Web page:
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Homeroom SecuritySchool Discipline in an Age of Fear$
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Aaron Kupchik

Print publication date: 2010

Print ISBN-13: 9780814748206

Published to NYU Press Scholarship Online: March 2016

DOI: 10.18574/nyu/9780814748206.001.0001

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Unequal Discipline

Unequal Discipline

Chapter:
(p.159) 5 Unequal Discipline
Source:
Homeroom Security
Author(s):

Aaron Kupchik

Publisher:
NYU Press
DOI:10.18574/nyu/9780814748206.003.0005

This chapter argues that the prevailing notion of schools reproducing social inequalities is partly true, but somewhat of an oversimplification with regard to school punishment. Race/ethnicity, class, and gender shape school punishment, but not in some of the ways that one might expect. Rather, some of the punitive practices that were historically used only in mostly low-income or minority schools are now used in middle-class white schools as well, even if they are used in different ways and have different consequences. When comparing experiences of individual students, however, one sees that biases about racial/ethnic minorities, poor students, and female students substantially shape school discipline within schools. As a result, the contemporary discipline regime further marginalizes students who enter school already facing social and academic disadvantages.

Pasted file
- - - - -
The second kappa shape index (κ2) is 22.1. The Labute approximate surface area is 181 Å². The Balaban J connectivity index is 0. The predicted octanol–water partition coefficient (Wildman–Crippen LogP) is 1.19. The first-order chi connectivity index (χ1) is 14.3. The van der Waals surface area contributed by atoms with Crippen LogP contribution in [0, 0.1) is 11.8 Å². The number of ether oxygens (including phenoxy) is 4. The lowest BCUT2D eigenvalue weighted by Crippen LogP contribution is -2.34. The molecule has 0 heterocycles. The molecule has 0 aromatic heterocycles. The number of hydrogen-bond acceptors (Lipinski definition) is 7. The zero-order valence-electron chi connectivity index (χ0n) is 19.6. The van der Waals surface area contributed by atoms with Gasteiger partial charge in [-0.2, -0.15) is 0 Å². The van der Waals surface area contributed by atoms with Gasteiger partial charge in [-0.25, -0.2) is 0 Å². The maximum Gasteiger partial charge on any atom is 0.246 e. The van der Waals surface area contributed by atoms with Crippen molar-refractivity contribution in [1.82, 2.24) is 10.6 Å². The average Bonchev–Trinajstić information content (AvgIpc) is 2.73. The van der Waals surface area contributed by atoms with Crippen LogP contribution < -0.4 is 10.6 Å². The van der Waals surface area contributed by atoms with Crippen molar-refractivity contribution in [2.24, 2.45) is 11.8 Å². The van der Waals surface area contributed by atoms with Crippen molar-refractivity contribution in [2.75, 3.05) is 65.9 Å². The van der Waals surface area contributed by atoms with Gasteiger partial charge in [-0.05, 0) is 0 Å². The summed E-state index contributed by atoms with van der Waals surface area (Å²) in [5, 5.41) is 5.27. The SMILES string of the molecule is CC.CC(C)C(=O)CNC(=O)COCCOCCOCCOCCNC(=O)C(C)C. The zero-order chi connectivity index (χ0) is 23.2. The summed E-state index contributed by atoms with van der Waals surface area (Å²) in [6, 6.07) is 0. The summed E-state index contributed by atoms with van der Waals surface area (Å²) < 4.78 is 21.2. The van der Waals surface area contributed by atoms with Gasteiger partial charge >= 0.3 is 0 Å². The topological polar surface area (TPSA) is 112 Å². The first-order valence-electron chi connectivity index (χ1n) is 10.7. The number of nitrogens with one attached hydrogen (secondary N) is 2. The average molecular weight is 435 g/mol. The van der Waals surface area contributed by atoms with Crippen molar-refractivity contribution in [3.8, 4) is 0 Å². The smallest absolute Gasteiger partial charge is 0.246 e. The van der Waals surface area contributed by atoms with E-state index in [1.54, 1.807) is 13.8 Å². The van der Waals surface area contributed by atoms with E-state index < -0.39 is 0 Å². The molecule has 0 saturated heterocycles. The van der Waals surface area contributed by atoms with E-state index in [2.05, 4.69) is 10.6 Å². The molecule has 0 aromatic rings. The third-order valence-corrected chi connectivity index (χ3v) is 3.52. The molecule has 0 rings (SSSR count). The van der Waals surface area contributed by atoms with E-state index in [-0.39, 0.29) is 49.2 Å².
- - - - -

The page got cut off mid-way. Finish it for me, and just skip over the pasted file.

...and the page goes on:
Keywords:   social inequalities, school punishment, race, ethnicity, class, gender, school discipline, contemporary discipline regime

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